One of the best qualities about Green Lights, I think, is the power of the imagery: it often borders on the psychedelic, but not in a clichéd way. More like the dreams and visions of Rimbaud (especially Illuminations), Angela Carter, Jack Smith, Harry Darger. As the narrator describes one bacchanal: “All of us were wearing masks. Mine was white with narrow eyes and red paint on the front. The music of us glowed like something better than sound. It was breaking through boundaries. This is the greatest thing, to be in each of us.” Only a few pages earlier, there is a giant flower “at least a hundred feet tall.” The narrator winds up swimming in a lake he finds inside of it. Muntz’s spectrum is often in cartoon colors, forming in cartoon shapes, and like some cartoons, the images have their own screwy logic — scenes leap acrobatically from other scenes.
A few years ago, I remember reading a book review — I can’t remember of what book — but the reviewer said it was a children’s book written for adults. It was meant as a compliment, and it could apply to Green Light as well. It’s filled with lines like “E was looking at a flower. Then she held it up to the sun for a second, until it caught on fire.” It’s a book that tries to lure us to some fresher, less hidebound, less “adult” was of thinking, perceiving. It’s a book of radical, subversive innocence.  - James Pate

To give the reader a dream on paper—that’s what sur-realist writing’s about, and Kyle Muntz’s new novella Green Lights (out 5/5/14 from Civil Coping Mechanisms) does it well. It sits nicely next to Jesse Ball’s Samedi the Deafness, Paul La Farge’s The Facts of Winter, and Shane Jones’ Light Boxes in my imaginary library of dream-novels.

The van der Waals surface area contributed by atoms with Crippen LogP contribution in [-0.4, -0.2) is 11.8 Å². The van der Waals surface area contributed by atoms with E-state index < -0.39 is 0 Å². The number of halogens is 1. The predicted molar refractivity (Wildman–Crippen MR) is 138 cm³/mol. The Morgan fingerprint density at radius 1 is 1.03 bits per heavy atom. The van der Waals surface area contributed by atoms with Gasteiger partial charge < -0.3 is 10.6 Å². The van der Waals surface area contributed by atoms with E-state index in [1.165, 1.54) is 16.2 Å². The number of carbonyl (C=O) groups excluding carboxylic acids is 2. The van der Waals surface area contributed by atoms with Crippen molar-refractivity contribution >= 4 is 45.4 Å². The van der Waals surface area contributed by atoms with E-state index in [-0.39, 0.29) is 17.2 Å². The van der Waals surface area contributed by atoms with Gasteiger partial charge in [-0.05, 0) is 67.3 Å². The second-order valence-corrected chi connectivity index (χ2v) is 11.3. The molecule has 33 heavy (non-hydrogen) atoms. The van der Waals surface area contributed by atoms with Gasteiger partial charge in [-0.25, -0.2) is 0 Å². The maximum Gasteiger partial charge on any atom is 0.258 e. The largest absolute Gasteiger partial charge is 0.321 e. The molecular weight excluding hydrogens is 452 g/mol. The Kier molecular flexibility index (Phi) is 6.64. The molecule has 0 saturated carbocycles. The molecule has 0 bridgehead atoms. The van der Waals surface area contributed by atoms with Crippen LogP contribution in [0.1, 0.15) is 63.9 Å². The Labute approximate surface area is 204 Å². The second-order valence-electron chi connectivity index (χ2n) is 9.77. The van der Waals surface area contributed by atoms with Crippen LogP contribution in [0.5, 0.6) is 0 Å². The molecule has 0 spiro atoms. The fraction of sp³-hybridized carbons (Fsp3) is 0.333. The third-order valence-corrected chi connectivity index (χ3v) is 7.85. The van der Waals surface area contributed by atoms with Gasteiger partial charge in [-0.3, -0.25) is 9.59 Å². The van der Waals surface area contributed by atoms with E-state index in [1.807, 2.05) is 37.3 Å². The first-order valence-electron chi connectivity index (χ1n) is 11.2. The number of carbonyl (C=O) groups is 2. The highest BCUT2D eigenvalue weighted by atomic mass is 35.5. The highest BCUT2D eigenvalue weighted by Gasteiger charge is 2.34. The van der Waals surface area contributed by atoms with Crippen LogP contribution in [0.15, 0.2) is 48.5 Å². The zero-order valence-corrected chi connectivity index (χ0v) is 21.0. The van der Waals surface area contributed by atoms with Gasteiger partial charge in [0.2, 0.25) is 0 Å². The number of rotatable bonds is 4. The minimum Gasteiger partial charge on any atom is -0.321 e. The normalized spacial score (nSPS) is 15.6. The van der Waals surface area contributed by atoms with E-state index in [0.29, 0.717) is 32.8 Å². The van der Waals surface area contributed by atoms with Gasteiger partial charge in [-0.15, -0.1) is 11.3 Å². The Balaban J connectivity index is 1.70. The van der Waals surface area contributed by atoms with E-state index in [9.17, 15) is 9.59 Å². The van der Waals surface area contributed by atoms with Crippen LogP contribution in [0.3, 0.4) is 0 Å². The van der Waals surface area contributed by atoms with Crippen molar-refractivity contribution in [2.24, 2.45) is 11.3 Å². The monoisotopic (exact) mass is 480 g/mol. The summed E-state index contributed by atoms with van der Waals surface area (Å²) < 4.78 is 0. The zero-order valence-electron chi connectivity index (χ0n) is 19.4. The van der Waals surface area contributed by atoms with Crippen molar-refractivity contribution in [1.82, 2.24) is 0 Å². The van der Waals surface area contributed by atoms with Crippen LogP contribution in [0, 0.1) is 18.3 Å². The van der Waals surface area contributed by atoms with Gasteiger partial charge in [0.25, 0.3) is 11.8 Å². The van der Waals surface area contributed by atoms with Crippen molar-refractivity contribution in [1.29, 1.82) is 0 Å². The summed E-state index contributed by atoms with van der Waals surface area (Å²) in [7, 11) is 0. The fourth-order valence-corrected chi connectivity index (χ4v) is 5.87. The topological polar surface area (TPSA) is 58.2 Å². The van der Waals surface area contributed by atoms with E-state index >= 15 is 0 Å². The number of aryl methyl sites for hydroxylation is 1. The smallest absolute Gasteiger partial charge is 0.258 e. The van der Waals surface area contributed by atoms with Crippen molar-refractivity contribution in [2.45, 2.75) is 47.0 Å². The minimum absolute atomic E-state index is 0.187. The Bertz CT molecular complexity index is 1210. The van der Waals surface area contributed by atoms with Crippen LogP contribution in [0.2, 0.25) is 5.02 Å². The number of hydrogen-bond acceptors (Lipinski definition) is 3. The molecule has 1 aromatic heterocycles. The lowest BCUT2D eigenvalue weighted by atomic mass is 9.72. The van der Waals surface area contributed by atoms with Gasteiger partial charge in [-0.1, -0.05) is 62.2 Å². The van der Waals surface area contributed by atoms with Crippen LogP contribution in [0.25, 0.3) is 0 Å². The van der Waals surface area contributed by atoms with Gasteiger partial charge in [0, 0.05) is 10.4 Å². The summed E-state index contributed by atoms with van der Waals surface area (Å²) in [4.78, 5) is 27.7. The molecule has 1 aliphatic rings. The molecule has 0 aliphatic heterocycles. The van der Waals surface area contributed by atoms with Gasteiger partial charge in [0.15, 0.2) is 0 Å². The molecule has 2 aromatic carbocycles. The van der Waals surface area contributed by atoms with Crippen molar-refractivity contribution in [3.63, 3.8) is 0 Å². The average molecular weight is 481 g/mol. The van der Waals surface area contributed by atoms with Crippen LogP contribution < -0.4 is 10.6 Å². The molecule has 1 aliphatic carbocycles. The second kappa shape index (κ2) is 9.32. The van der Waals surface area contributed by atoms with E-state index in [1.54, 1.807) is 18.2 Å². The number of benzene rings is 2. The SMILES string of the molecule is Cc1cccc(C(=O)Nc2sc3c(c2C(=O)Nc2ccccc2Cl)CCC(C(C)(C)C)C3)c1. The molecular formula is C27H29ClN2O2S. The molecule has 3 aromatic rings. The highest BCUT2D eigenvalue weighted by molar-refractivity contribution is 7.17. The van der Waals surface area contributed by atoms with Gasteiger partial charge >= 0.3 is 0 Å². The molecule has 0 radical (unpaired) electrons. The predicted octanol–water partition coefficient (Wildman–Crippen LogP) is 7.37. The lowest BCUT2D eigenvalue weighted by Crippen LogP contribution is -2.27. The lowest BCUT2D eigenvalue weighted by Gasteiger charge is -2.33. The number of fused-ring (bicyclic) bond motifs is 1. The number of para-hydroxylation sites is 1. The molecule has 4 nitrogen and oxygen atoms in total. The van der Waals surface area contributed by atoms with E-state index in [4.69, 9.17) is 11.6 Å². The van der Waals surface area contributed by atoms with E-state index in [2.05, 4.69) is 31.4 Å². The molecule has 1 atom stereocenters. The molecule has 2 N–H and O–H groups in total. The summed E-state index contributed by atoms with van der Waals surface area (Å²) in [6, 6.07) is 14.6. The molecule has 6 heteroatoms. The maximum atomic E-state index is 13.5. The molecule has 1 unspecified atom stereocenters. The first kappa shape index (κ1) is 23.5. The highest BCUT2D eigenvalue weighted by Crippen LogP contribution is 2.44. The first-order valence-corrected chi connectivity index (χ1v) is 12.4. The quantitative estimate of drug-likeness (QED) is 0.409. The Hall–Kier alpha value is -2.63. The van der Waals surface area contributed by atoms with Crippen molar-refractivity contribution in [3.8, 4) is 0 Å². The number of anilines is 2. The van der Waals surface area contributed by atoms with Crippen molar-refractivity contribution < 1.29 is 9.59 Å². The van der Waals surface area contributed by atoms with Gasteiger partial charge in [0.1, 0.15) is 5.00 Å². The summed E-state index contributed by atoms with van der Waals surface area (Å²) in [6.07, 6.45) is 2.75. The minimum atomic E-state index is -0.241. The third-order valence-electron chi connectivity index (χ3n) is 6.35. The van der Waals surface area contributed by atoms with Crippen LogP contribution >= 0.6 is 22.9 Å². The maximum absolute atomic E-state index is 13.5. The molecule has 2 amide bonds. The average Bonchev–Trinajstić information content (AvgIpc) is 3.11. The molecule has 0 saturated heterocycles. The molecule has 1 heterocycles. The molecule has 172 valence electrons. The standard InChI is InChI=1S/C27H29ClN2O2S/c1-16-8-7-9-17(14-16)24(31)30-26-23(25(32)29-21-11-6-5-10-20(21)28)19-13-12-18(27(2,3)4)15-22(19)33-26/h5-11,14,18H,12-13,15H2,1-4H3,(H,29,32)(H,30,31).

Green Lights tells its tale with a delicate, simple tongue, so as not to jar the reader from the dream it’s planted in his brain. To compare Lights’ prose with that of Muntz’s previous, denser work (especially VII) is to be reminded of the author’s talent—he’s a writer wielding style to suit his substance, not the other way around. This is art with ideas, albeit ideas that can only truly be expressed via the irrational—the Dream, as Breton called it.
The novella describes an apparently endless neighborhood where the color of the light changes everything—people’s moods, the weather, whether or not the lonely moon can take a vacation in the form of a strange young girl, whether or not ghosts are real, whether or not one is host to a kind of codependent parasitic octopus—all of which bizarre changes are described as if they were—if not normal, at least not surprising, and not without their own kind of dream-logic.
(Which is what I mean by sur-realism: the Dream pasted on top of the Real—think David Lynch, think Bizarro fiction minus the Cronenberg and gross-out horror influence, maybe.)
And these changes are, as I said, all about the color: “I want to talk about color” is our protagonist’s mantra. And though he never seems to get there—the narrative feels like one digression after another (in a good way)—what we have really is a dream-mediation on color. For color is nothing but wavelength—the waves of light we ride on, that determine our fate, our identities. Light may not bestow substance, but it does determine perception, and perception is everything: in one light, the meanest old man in the world (who lives down the street from our narrator) is a simple product of his past; in another, he’s a cannibal hunting children for food; in another, he’s enacting pagan rituals of sacrifice. Everything is in this kind of flux—the moon, the narrator’s maybe-girlfriend, the bipolar-ish inventor called M.
This is a story about what gets into people, what makes us do what we do, what makes us who we are. And it might seem naïve to wonder if it’s all perception, if it’s all a matter of color, but “naïve” is itself a matter of perception.
Sometimes there are questions you can only ask in a dream. And sometimes that’s the only place the answers make sense. -